In the aftermath of the disappearance and death of a high profile Toronto lawyer, the legal community has expressed a greater interest in the victim compensation fund in place for clients of lawyers and paralegals practicing in Ontario.

At the February Convocation, new guidelines were put in place for the victim Compensation Fund, which has been in place since 1953. The fund serves to protect the public per s. 51(5) of the Law Society Act, and is administered by a Compensation Fund Committee established under By-Law 12. The Guidelines created by this Committee was recently upheld by the Divisional . . . [more]

Posted in: Practice of Law: Practice Management, Substantive Law: Judicial Decisions

Frenemy Mine: Building Trust Between Colleagues

I’ve been feeling somewhat guilty about my post last week regarding the Edelman Trust Barometer and perceptions about the legal profession. Several lawyers have since asked if I have any advice on how to build trusting relationships within their own firms, never mind on behalf of the profession. I’ve heard laments bemoaning the loss of collegiality, too.

The real expert in this regard is Robert F. Hurley, a professor at Fordham University in New York. Hurley leads the Consortium for Trustworthy Organizations housed at Fordham’s School of Business and is the author of a bestselling book, “The Decision to . . . [more]

Posted in: Practice of Law: Practice Management, Reading: Recommended

NSA Dragnet Ensnares Law Firms

The most recent Snowden revelation, as reported by the New York Times, has revealed that even law firms have become ensnared in the NSA’s ever-growing communications dragnet.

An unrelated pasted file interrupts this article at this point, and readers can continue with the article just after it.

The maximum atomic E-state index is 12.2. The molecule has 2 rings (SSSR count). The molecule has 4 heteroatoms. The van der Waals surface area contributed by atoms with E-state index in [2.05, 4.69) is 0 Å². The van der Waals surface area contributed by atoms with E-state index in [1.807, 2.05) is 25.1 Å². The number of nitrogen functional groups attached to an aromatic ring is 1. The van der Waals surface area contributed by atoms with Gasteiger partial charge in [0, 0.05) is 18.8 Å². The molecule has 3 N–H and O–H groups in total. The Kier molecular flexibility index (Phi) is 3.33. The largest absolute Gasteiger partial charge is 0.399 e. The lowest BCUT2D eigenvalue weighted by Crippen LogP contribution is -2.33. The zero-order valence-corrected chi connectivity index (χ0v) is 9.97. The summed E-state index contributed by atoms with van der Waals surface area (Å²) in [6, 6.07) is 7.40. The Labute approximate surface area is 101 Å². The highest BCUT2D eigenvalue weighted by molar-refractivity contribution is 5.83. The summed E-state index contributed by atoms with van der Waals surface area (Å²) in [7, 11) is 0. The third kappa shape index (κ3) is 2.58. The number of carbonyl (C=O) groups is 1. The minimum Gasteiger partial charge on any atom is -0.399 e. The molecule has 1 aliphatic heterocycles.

The top secret document, leaked by Edward Snowden, reveals that a US-based firm was targeted by the NSA over the period of time it represented Indonesia in trade talks with the US government. Controversial FISC court rulings grant the NSA permission to monitor the communications of Americans, even communications within the scope of attorney-client privilege, provided those communications are deemed to have intelligence value and are with foreigners.

Given these revelations, US-based . . . [more]

Posted in: Practice of Law: Future of Practice, Practice of Law: Practice Management, Technology, Technology: Internet, Technology: Office Technology

In Heenan’s Wake – Lessons?

From my discussions with insiders, it appears that the carnage from the dissolution of Heenan Blaikie continues as professional administrative staff (IT, HR, marketing, support staff, etc. ) are left in limbo as to what will happen to those not moving with the mass exodus of lawyers to other law firms.

There have been allegations that the dissolution was not managed well by the firm’s executive team. From the descriptions I have heard, it very much seems like an “every man/woman for his/herself” situation with panicked lawyers desperately calling around for a job while support staff were left to watch . . . [more]

Posted in: Miscellaneous, Practice of Law, Practice of Law: Future of Practice, Practice of Law: Practice Management